Sources confirmed on Sunday that the Clippers will sign Rivers to a three-year, $21 million contract. They will send a 2015 first-round pick as compensation to the Celtics, who have agreed to release the coach from the three years, $21 million he has remaining on his deal with the club.
Sources close to the process told ESPN that the Clippers believe the deal with Rivers will clinch Chris Paul's signature on a new five-year max contract. Paul becomes an unrestricted free agent July 1.
Contrary to previous reports, according to league and team sources, the Celtics have been complicit all along in assisting Rivers make the switch from Boston to Los Angeles.
Although Danny Ainge, the Celtics' director of basketball operations, was initially irked that Rivers was lukewarm about returning to Boston, where a rebuilding process soon will be underway, team sources said he recognized the best way to accumulate the first-round draft picks he covets would be to relinquish his two most valued assets -- Rivers and Kevin Garnett. Since then, he and Rivers have been working side by side to secure a deal that is best for both parties, sources said.
Team sources confirmed Ainge also has been trying to secure a first-round pick for veteran Paul Pierce, who can be bought out by June 30 for $5 million. The Celtics have been unsuccessful thus far, leaving open the possibility they keep Pierce and his $15.3 million contract and attempt to deal him again at the trade deadline next winter, when teams historically look for veteran help and are willing to overpay.
Celtics ownership, which blanched at the thought of paying a coach $7 million a season for a team that will not be in contention for a division title, never mind an NBA title, is also on board with Rivers' departure, sources said.
League and teams sources also confirmed that for now, any deal involving Garnett and the Clippers is on hold in light of commissioner David Stern's objections to the appearance that the KG deal (for DeAndre Jordan) and Rivers were related.
One source with knowledge of the NBA's thinking told ESPN.com that the league does not intend to change its stance as expressed by Stern in multiple radio interviews Thursday, meaning that the league would view any subsequent trade agreement between the Celtics and Clippers involving Garnett to be part of the Rivers deal and thus in violation of league rules.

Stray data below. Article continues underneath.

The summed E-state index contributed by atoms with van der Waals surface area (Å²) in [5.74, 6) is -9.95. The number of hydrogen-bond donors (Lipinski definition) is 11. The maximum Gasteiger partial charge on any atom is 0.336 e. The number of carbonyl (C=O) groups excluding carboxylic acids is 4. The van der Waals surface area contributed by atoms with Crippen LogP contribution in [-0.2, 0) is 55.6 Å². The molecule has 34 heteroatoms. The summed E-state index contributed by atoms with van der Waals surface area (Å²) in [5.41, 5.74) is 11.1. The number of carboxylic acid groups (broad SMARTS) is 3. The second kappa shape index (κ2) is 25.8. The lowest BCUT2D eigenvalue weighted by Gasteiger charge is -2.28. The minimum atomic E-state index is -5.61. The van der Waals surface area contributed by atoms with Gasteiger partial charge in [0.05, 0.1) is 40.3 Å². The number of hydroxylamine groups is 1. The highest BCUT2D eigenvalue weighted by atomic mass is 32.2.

Team sources also indicated that Rivers is frustrated with the perception that he was the driving force behind the push to go to the Clippers, or that he was unwilling to coach the Celtics if Pierce and Garnett were not going to be on the roster.
"Doc never said any such thing," a source close to the coach said. "He just wasn't sure if he could rev himself up for years of rebuilding. He never issued any ultimatums about anyone."
The Celtics have a news conference scheduled for noon on Monday, where, sources said, Rivers is expected to explain his decision to leave Boston after nine seasons.
The Clippers always believed they would be able to land Rivers and never considered Friday's breakdown in talks to be anything more than a "cooling off" for both sides. Clippers president Andy Roeser and vice president of basketball operations Gary Sacks called Boston early Sunday morning to revisit the talks.
Yahoo! Sports and The Boston Globe earlier reported the Clippers and Celtics renewed talks for Rivers after hitting an impasse on Friday.
The Clippers were prepared to hire either Brian Shaw or Byron Scott on Monday if the deal for Rivers could not be worked out, sources said.
Information from ESPN.com's Marc Stein and Ramona Shelburne of ESPNLosAngeles.com was used in this report.